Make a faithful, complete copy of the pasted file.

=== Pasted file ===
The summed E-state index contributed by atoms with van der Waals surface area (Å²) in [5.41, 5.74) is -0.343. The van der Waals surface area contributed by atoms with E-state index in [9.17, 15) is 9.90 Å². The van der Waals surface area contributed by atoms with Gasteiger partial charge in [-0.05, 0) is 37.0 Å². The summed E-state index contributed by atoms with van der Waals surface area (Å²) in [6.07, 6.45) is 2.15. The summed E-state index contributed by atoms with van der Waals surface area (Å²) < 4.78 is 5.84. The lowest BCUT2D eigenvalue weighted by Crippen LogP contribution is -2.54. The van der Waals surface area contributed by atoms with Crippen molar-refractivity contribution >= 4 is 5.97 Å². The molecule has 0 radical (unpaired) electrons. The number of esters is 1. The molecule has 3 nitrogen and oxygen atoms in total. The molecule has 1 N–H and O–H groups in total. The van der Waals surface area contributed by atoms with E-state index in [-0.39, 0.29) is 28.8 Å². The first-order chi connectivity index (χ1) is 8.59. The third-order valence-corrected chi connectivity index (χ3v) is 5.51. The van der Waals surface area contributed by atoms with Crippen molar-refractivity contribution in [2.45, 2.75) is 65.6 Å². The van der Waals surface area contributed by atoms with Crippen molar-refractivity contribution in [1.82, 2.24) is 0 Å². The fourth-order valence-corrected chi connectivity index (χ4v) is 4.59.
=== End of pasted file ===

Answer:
The summed E-state index contributed by atoms with van der Waals surface area (Å²) in [5.41, 5.74) is -0.343. The van der Waals surface area contributed by atoms with E-state index in [9.17, 15) is 9.90 Å². The van der Waals surface area contributed by atoms with Gasteiger partial charge in [-0.05, 0) is 37.0 Å². The summed E-state index contributed by atoms with van der Waals surface area (Å²) in [6.07, 6.45) is 2.15. The summed E-state index contributed by atoms with van der Waals surface area (Å²) < 4.78 is 5.84. The lowest BCUT2D eigenvalue weighted by Crippen LogP contribution is -2.54. The van der Waals surface area contributed by atoms with Crippen molar-refractivity contribution >= 4 is 5.97 Å². The molecule has 0 radical (unpaired) electrons. The number of esters is 1. The molecule has 3 nitrogen and oxygen atoms in total. The molecule has 1 N–H and O–H groups in total. The van der Waals surface area contributed by atoms with E-state index in [-0.39, 0.29) is 28.8 Å². The first-order chi connectivity index (χ1) is 8.59. The third-order valence-corrected chi connectivity index (χ3v) is 5.51. The van der Waals surface area contributed by atoms with Crippen molar-refractivity contribution in [2.45, 2.75) is 65.6 Å². The van der Waals surface area contributed by atoms with Crippen molar-refractivity contribution in [1.82, 2.24) is 0 Å². The fourth-order valence-corrected chi connectivity index (χ4v) is 4.59.